Tuesday, December 31, 2013
Tuesday, December 17, 2013
I call myself a "one word woman."
For years I followed the New Year's Resolution crowd. I wrote a list of do's and don'ts for the upcoming new year before I finished watching the lighted ball drop in New York's Times Square.
Now I'm all about one word -- that's right -- one word. 2014 will be the ninth year that I focus on one word for an entire year. Yes, I know what my word is for the upcoming year -- it's hidden in the quote in the photo at the beginning of this blog. But before I tell you what next year's word is, here's a review of my words for the past eight years:
- 2006: gratitude - I kept a gratitude journal and found my "glass half empty" attitude revolutionized.
- 2007: simplify - A severe illness turned this word into survival. I embraced simpler things in ways I never imagined.
- 2008: content - as in "be content with such things as you have." (Hebrews 13:5) I bought a lot less that year!
- 2009 & 2010: forgiveness - I had a lot to learn and unlearn about forgiveness.
- 2011: hope - A word I clung to when life hurt or when my heart ached for others who were hurting. There where times I could have asked, "Why?" Instead, I asked myself, "Are you going to abandon hope? My answer: No.
- 2012: trust - During a year of change, I faced doubting vs. trusting -- and chose to trust. I also began posting trust quotes on my Facebook page to encore myself and others.
- 2013: confidence - I feel so much stronger emotionally after keeping my heart and mind set on "not throwing away my confidence." (Hebrews 10:35-36) And yes, I continued the tradition of posting confidence quotes on my FB page.
- Be patient. Listen and wait for God repeating himself to you through His Word.
- Wait for confirmation. Sometimes God confirms a certain word -- a focus for the upcoming year -- through a song or through a book I'm reading or through conversations I have with those who know me best (family/close friends).
- Consider these 3. I always like to have 3 things for my word: a word, a Scripture verse, and some sort of visual reminder.
- Read these books: My One Word by Mike Ashcraft and One Perfect Word by Debbie Macomber.
Thursday, December 12, 2013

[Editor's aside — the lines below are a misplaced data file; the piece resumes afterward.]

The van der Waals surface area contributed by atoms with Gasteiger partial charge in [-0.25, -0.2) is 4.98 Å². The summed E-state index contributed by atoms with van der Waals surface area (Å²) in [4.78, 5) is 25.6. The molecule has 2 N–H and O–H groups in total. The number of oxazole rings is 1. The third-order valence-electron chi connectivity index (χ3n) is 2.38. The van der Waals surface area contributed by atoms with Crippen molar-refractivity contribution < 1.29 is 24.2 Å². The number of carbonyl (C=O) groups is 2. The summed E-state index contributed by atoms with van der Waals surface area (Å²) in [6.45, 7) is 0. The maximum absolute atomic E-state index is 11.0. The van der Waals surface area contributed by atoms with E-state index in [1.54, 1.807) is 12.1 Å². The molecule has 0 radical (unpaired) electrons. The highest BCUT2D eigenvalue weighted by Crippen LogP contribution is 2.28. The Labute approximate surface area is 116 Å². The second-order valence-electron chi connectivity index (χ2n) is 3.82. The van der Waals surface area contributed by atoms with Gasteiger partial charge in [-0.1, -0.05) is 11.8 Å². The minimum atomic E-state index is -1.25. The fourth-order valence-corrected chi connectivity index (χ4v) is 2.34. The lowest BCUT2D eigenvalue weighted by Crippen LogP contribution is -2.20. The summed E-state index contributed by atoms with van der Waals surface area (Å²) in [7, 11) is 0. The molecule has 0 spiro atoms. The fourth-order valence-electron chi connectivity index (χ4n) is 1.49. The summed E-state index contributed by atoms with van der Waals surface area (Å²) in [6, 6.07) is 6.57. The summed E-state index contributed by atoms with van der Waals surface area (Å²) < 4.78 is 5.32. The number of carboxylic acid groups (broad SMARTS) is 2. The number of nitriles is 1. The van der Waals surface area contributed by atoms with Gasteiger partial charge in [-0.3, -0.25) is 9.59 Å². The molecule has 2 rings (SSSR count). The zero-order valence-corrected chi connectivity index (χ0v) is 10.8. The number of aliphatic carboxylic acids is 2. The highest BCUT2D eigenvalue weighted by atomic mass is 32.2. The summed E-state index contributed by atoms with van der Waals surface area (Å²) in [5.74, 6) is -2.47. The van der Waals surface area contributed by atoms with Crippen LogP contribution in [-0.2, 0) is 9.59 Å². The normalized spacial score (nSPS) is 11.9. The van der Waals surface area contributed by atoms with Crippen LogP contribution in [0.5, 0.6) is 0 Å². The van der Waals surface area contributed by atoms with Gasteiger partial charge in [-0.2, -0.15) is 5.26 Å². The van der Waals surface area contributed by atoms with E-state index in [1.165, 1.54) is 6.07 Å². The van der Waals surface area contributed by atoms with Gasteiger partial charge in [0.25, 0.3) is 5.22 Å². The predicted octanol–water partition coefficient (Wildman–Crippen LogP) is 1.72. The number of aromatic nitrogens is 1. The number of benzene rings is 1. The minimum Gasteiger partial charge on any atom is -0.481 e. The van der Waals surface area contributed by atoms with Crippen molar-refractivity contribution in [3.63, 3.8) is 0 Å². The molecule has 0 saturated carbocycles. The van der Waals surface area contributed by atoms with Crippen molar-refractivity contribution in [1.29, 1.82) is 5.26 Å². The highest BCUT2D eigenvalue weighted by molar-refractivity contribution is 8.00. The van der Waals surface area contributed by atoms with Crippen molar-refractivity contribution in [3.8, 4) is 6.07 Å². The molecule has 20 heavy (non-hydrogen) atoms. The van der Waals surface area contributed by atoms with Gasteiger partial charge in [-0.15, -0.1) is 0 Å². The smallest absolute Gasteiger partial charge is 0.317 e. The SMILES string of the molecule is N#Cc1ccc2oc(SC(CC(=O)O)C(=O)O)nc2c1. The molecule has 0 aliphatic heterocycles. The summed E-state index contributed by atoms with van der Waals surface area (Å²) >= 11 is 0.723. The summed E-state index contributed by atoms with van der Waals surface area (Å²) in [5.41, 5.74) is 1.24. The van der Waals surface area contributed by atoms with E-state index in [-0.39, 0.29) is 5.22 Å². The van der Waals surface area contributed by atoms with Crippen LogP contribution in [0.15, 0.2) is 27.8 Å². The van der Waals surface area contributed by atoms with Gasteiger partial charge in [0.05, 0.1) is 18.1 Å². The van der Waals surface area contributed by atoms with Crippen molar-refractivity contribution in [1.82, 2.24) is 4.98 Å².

Soon, both Andrea and James must face the reality that God may have a far different purpose for their lives—and that five days in Skye will forever change their outlook on life and love.
I hope this piques your interest in Five Days in Skye. It's one of the best books I've read this year. And like I said earlier, reading it has whetted my appetite to see Scotland. Check out Carla's pictures of her beautiful setting here.
Comment question: Have you ever been to Skye or Scotland and if not, is it on your bucket list?
Leave a comment and be entered in a drawing for Five Days in Skye. Leave another comment on my blog and be entered twice. One lucky commentor will be drawn so be sure and leave your email address.
Tuesday, December 10, 2013
- Like to plan out most aspect of their life
- Don’t work well with distractions
- Tend toward step-by-step learning
- Zero in on details rather than the overall pattern
- Like a structured environment
- Make decisions based on logic, facts, and reason
- Like to do one thing at a time
- Enjoy learning when facts and numbers are presented
- Learn best when new information is presented in sequential form
- Have only the most general of ideas of where their story is going
- They are spontaneous in how they live their life, as well as how they write
- They make decisions based on intuition and emotion
- They expect your characters to explain what they’re going to do next
- They don’t mind if the story diverges from what they expected
- They learn best when information is presented in anecdotal or story form
- Respond better to lessons that can relate to on a personal level rather an an abstract level
- Respond well to visual learning
- Can work with distractions
After reading this article I’ve decided I am definitely left brained with some right brained tendencies. By understanding how we think, we can take advantage of our strengths and plan for our weaknesses.